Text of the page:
Stage 2 | Subject Outline | Version control
English Literary Studies
Accredited in May 2015 for teaching at Stage 2 from 2017.
Stage 2 | Subject outline | Glossary
The group of readers, listeners or viewers that the writer, film-maker, or speaker is addressing. Audience, real and implied, includes an individual, students in the classroom, and the wider community.
The environment in which a text is responded to or created. Context can include the social, historical, and cultural conditions in which a text is responded to and created (the context of culture) or the specific features of its immediate environment (context of situation).
An accepted practice that has developed over time and is generally used and understood, for example, the use of specific structural aspects of texts, such as in report writing with sections for introduction, background, discussion, and recommendations.
The shaping of a text's meaning by the reading of other texts or the interrelationship of texts, such as when an author borrows from or transforms another text or a reader’s referencing of one text in reading another. Texts gain meaning through their reference to or evocation of other texts.
The features of language that support meaning (e.g. sentence structure, vocabulary, punctuation, figurative language, framing, camera angles). These choices vary according to the purpose of a text, subject matter, audience, and communication mode.
Literary texts refer to past and present texts across a range of cultural contexts. They are valued for their form and style and are recognised as having enduring or artistic value. All texts in the text list are examples of literary texts. Some texts in the digital media category may also be considered literary texts.
The resources used in the production of texts, including tools and materials (e.g. digital text and the computer, writing and the pen, typewriter).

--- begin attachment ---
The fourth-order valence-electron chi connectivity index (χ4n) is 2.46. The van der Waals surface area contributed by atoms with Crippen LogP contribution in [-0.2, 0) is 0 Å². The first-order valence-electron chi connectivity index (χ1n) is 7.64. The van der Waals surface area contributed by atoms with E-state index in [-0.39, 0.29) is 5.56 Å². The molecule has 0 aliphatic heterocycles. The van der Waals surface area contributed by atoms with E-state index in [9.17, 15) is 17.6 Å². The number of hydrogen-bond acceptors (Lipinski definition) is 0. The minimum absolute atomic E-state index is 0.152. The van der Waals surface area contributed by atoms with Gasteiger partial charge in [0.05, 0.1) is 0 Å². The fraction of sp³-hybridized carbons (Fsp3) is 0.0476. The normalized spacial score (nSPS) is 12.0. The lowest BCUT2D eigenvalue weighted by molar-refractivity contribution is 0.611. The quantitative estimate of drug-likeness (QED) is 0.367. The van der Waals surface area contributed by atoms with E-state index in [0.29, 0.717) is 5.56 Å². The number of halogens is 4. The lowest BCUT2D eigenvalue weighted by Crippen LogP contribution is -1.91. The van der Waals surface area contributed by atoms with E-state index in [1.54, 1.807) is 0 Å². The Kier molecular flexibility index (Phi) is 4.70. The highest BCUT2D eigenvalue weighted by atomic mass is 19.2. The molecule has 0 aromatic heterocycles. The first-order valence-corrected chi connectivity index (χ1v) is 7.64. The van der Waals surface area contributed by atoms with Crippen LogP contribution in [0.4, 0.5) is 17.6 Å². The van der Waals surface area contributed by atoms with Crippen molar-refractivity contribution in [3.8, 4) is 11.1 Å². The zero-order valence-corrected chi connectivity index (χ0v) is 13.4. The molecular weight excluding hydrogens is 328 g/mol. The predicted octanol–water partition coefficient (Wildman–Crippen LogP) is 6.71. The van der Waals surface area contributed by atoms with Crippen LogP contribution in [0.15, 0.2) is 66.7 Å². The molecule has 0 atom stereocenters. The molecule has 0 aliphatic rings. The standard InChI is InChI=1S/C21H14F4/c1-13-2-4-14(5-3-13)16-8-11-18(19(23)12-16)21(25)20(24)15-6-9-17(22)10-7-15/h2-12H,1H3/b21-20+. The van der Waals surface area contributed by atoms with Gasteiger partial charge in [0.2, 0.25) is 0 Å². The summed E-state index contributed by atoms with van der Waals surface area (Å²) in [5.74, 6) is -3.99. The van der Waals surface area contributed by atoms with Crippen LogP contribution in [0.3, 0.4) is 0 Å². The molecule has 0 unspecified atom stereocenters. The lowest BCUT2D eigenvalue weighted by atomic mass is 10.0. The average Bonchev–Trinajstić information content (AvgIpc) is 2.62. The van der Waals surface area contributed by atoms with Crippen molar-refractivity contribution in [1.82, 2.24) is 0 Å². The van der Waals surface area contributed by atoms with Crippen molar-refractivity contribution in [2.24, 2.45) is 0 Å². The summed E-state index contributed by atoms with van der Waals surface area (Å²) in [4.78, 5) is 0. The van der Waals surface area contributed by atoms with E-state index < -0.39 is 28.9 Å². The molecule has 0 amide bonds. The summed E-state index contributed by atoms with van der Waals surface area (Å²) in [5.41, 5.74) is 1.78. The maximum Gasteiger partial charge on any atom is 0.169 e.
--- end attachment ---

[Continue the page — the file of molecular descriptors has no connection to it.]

Specialised language used to refer to technical aspects of the study of English, for example, language used to discuss film or literary study (e.g. mise-en-scène, symbolism, characterisation) or language used to talk about grammatical terms (e.g. ‘sentence’, ‘clause’, ‘conjunction’).
The various processes of communication: listening, speaking, reading/viewing, and writing/creating. Modes are also used to refer to the semiotic (meaning-making) resources associated with these communicative processes (e.g. sound, print, image, gesture).
Combination of two or more communication modes (e.g. combining print, image, and spoken text in film or computer presentations).
What a reader/viewer brings to a text, or the way in which a reader/viewer is positioned by the author through the text, or how a particular ideology is embedded in a text (e.g. a feminist perspective).
The ways in which aspects of texts (e.g. words, sentences, images) are arranged and how they affect meaning. Style can distinguish the work of individual authors (e.g. Henry Lawson’s poems) as well as the work of a particular period (e.g. Elizabethan drama), or of a particular text type (e.g. recipes, scientific articles). Examples of stylistic features are narrative viewpoint, structure of stanzas, juxtaposition, nominalisation, alliteration, metaphor, and lexical choice.
Examples of text types include: reports, essays, speeches, narratives, recounts, infographics, films, stories, poems, novels, podcasts. These text types can be further classified according to the particular purposes they are designed to achieve (e.g. informational, imaginative, interpretive, analytical, or persuasive).